• Deadliest U.S. Hurricane since 1928: Katrina, 2005 (at least 1,300).
  • 2005 had three of the six strongest hurricanes on record: Wilma 882 mb (1st), Rita 897 mb (4th), Katrina 902 mb (6th)
  • Earliest hurricane to strike the United States: Alma struck northwest Florida on June 9, 1966.
  • Four hurricanes have existed simultaneously twice: August 22, 1893 and September 25-27, 1998 with Georges, Ivan, Jeanne and Karl as hurricanes. In 1971 there were 5 tropical cyclones simultaneously, but only 2 were hurricanes.
  • Latest hurricane to strike the U. S.: late on November 30, 1925 near Tampa, Florida.
  • Most storm names retired in a single year: 2005, 5 names. Previous record 4 names in 1955, 1995 and, 2004.
  • Only Tropical Storm (e.g. it never was a hurricane) name retired: Allison, 2001. It was a huge rain event and did enough damage to be retired.
  • Longest July Tropical System (Hurricane or Tropical Storm):
  • Earliest far-East Atlantic storm: Hurricane Bertha (July 3, 2008-July 20, 2008) (surpassing 1995's Bertha which formed 2 days later and several hundred miles to the west)
  • Longest lasting July Hurricane/Tropical Storm: Hurricane Bertha, July 3, 2008-July 20, 2008.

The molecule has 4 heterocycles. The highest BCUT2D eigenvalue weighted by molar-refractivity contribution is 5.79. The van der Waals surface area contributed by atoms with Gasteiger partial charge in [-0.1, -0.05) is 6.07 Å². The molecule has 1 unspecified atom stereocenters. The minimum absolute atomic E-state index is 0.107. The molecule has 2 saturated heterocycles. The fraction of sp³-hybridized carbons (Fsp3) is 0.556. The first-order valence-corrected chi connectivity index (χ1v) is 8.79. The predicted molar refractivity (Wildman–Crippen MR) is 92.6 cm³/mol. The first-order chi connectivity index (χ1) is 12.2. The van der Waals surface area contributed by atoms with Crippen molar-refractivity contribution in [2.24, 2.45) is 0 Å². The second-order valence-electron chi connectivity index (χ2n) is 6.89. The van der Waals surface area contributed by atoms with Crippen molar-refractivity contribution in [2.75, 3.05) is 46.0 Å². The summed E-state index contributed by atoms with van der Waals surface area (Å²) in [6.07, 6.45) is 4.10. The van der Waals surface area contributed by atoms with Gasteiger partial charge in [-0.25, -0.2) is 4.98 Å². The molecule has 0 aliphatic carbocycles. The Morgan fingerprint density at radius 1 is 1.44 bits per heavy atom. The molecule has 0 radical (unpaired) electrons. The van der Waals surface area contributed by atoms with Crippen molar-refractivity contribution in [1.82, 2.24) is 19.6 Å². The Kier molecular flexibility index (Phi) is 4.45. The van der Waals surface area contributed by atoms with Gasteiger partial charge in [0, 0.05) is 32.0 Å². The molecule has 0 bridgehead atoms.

• Most landfalls in a particular state, Florida: Tropical Storm Fay, 2008, when it hit the Florida Keys, Southwest Florida (near Naples), Northeast Florida (near Flagler Beach), and the Florida Panhandle (near Apalachicola, Florida).
  • Fastest moving hurricane or tropical storm:Now the question here is what are the fastest moving storms? This is important because forward speed can impact both wind velocity and surge, and decrease the flooding from rain. The fastest recorded hurricane was "The Long Island Express" in 1938, a category 3 storm. It was travelling between 60 and 70 miles per hour!




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21 hours ago, jackolantern said:

Fucking fearmonger

That's the last thing DryArmour is, trust me--and all of us.

You haven't been on this site all that long??